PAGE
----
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Mini Review Volume 3 Issue 4

The Potential Use of a Three Dimensional Cell Culture of Spheroids in the Study of Various Therapeutic Approaches

Soumita Das, Ayse Z Sahan, Eileen Lim, Katherine Suarez

Department of Pathology, University of California, USA

Correspondence: Soumita Das,  Department of Pathology, University of California, USA, Tel 858-822-5523

Received: July 01, 2016 | Published: June 5, 2016

Citation: Sahan AZ, Lim E, Suarez K, Das S (2016) The Potential Use of a Three Dimensional Cell Culture of Spheroids in the Study of Various Therapeutic Approaches. MOJ Immunol 3(4): 00096. DOI: 10.15406/moji.2016.03.00096

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FDA, food and drug administration; EDM, enteroid-derived epithelial monolayers; CF, cystic fibrosis; CFTR, cystic fibrosis transmembrane conducting regulator; MCTS, multicellular tumor spheroid

Mini review

With the advancement of biomedical science, the number of clinical trials and drug testing is accelerating but still ninety percent of experimental drugs fail in clinical studies. Some of the major reasons behind the failure are the pathophysiological differences between human diseases and the animal model/human cell lines tested. As a result, there has been a 40% decrease in the number of drugs the Food and Drug Administration (FDA) has approved since 2005.1 Traditional two dimensional models of cell culture have proven to have limitations in how accurately they mimic in vivo circumstances of cells. Progress in the study of human stem cell technology has allowed for the development of three dimensional cell cultures that may more accurately reflect the pathophysiology of human diseases. Three dimensional cell cultures allow for increased cell-to-cell and extracellular matrix interactions and are closer in structure and architecture to in vivo organs and tissues. The use of spheroids, a three dimensional cell culture method, has allowed for greater understanding and advances in cancer cell interactions and testing toxicity, drugs, and therapeutic methods. Spheroid use in the study of gastrointestinal tract diseases, cystic fibrosis research, and cancer research and therapy will be discussed in this mini-review.

Spheroids organize to make a three-dimensional culture of cells. The specific term for cell cultures of human adult stem cells from the gastrointestinal tract is an enteroid model. The mucosal epithelial cells maintain the integrity to protect host from toxic compound and pathogens. So far, our knowledge was limited with the established epithelial cell line model that does not correlate the in vivo situation of human diseases. Utilizing the progress of stem cell research, Sato, et al.2 first developed a defined condition for the growth and expansion of intestinal stem cells as 3D intestinal organoids or enteroids.2,3 Enteroids mimic in vivo situation with four different cell types: epithelial, goblet, Paneth cells and enterocytes. The 3-dimensional spheres with 200-400 epithelial cells could be dissociated and plated onto transwells as monolayers known as the Enteroid-Derived epithelial Monolayers (EDM). The EDM maintains the similar architecture with same percentage of cell population that exist in vivo.1,4 On top of that, the polarization of the epithelium in the EDM can access the apical and basolateral sides separately.1,4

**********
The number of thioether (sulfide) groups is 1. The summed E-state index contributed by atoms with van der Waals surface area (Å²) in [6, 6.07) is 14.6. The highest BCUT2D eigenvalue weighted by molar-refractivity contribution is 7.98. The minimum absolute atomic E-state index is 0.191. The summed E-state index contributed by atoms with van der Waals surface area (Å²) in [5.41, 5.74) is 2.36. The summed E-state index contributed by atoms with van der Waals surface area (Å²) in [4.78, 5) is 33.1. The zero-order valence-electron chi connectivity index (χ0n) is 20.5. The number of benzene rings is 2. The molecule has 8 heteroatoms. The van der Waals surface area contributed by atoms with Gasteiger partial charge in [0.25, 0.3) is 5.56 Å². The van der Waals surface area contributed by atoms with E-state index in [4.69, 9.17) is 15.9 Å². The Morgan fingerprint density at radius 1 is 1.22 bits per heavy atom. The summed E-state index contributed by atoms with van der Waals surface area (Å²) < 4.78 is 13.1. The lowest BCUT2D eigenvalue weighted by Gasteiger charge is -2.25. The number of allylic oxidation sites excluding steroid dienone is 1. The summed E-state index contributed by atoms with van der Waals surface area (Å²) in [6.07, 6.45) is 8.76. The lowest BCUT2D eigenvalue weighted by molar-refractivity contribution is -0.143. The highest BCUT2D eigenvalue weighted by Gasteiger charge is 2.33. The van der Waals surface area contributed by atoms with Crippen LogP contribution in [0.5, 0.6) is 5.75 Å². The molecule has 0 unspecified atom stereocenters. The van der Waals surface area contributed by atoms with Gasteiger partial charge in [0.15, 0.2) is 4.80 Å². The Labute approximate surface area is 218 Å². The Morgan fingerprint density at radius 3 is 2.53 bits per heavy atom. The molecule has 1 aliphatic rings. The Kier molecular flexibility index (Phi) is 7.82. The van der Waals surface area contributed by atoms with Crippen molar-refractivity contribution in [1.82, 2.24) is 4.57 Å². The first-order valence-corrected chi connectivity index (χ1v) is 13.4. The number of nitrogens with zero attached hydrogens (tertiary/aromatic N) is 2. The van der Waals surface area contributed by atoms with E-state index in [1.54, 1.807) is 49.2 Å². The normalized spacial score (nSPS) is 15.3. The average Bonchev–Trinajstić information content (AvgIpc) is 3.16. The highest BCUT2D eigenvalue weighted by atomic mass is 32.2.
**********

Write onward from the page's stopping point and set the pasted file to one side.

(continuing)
Enteroids are formed under modified conditions that enhance the viability of the cells. The media used for the growth of the gastrointestinal stem cells is made from a supportive cell line called L-WRN. L-WRN secretes WNT, R-spondin, and noggin, which are three factors that are needed and sufficient for the propagation and maintenance of intestinal epithelial cells. These factors are necessary to prevent the stem cells from differentiating into different epithelial cells types such as Goblet cells, Paneth cells, enterocytes, enteroendocrine cells, M cells, and tuft cells. The secretions of L-WRN prevent differentiation and are necessary for growing cells for maintenance.2,5 Furthermore, to maximize the early growth of developing primary enteroids, the media is supplemented with an inhibitor for Rho-associated protein kinase and an inhibitor for TGF-β type I receptor, which allows the enteroids to propagate from different sites using the same media. By properly preserving gastrointestinal stem cells using the technique of growing them as spheroids or enteroids, there can be maintenance of a culture of cells that can be later used for studies involving infections. With infections, there is a change in media type where there will no longer be L-WRN secretions that allow the stem cells to differentiate. Studies of the effects of infections on the differentiated cell types can be observed. For maintenance, the use of L-WRN as conditioned media provides proteins that are relatively intact and higher titer than reconstituted media that has purified proteins.6 However, the potential disadvantage is that the host cells could possibly secrete undesired factors if there is an exhaustion of media. As a result, there has to be careful timing in harvesting the cells or replacing the culture with fresh media. The protocol for maintaining spheroids has been refined in order to allow for the growth of a sustainable culture of spheroids that can be utilized for various experimental purposes.